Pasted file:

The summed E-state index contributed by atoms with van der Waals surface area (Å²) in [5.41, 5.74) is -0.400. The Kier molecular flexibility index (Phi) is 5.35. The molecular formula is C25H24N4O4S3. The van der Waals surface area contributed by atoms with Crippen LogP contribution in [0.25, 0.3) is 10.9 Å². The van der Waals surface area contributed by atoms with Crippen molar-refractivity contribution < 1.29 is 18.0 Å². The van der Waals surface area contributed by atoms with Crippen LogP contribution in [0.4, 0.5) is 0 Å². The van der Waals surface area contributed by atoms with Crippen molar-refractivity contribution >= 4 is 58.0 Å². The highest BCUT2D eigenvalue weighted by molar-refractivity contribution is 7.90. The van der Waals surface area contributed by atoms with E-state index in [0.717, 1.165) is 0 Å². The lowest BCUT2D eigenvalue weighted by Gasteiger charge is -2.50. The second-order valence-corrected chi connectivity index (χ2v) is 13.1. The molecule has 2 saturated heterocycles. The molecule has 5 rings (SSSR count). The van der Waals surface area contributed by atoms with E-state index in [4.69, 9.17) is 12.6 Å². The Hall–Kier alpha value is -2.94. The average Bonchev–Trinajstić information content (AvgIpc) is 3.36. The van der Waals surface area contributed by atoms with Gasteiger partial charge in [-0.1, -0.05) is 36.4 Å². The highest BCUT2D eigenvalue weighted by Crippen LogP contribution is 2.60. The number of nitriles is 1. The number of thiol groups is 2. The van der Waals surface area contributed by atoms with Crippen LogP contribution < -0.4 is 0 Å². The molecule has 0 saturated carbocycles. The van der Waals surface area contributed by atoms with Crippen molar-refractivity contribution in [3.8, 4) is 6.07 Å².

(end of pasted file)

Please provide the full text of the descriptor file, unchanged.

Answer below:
The summed E-state index contributed by atoms with van der Waals surface area (Å²) in [5.41, 5.74) is -0.400. The Kier molecular flexibility index (Phi) is 5.35. The molecular formula is C25H24N4O4S3. The van der Waals surface area contributed by atoms with Crippen LogP contribution in [0.25, 0.3) is 10.9 Å². The van der Waals surface area contributed by atoms with Crippen molar-refractivity contribution < 1.29 is 18.0 Å². The van der Waals surface area contributed by atoms with Crippen LogP contribution in [0.4, 0.5) is 0 Å². The van der Waals surface area contributed by atoms with Crippen molar-refractivity contribution >= 4 is 58.0 Å². The highest BCUT2D eigenvalue weighted by molar-refractivity contribution is 7.90. The van der Waals surface area contributed by atoms with E-state index in [0.717, 1.165) is 0 Å². The lowest BCUT2D eigenvalue weighted by Gasteiger charge is -2.50. The second-order valence-corrected chi connectivity index (χ2v) is 13.1. The molecule has 2 saturated heterocycles. The molecule has 5 rings (SSSR count). The van der Waals surface area contributed by atoms with E-state index in [4.69, 9.17) is 12.6 Å². The Hall–Kier alpha value is -2.94. The average Bonchev–Trinajstić information content (AvgIpc) is 3.36. The van der Waals surface area contributed by atoms with Gasteiger partial charge in [-0.1, -0.05) is 36.4 Å². The highest BCUT2D eigenvalue weighted by Crippen LogP contribution is 2.60. The number of nitriles is 1. The number of thiol groups is 2. The van der Waals surface area contributed by atoms with Crippen LogP contribution < -0.4 is 0 Å². The molecule has 0 saturated carbocycles. The van der Waals surface area contributed by atoms with Crippen molar-refractivity contribution in [3.8, 4) is 6.07 Å².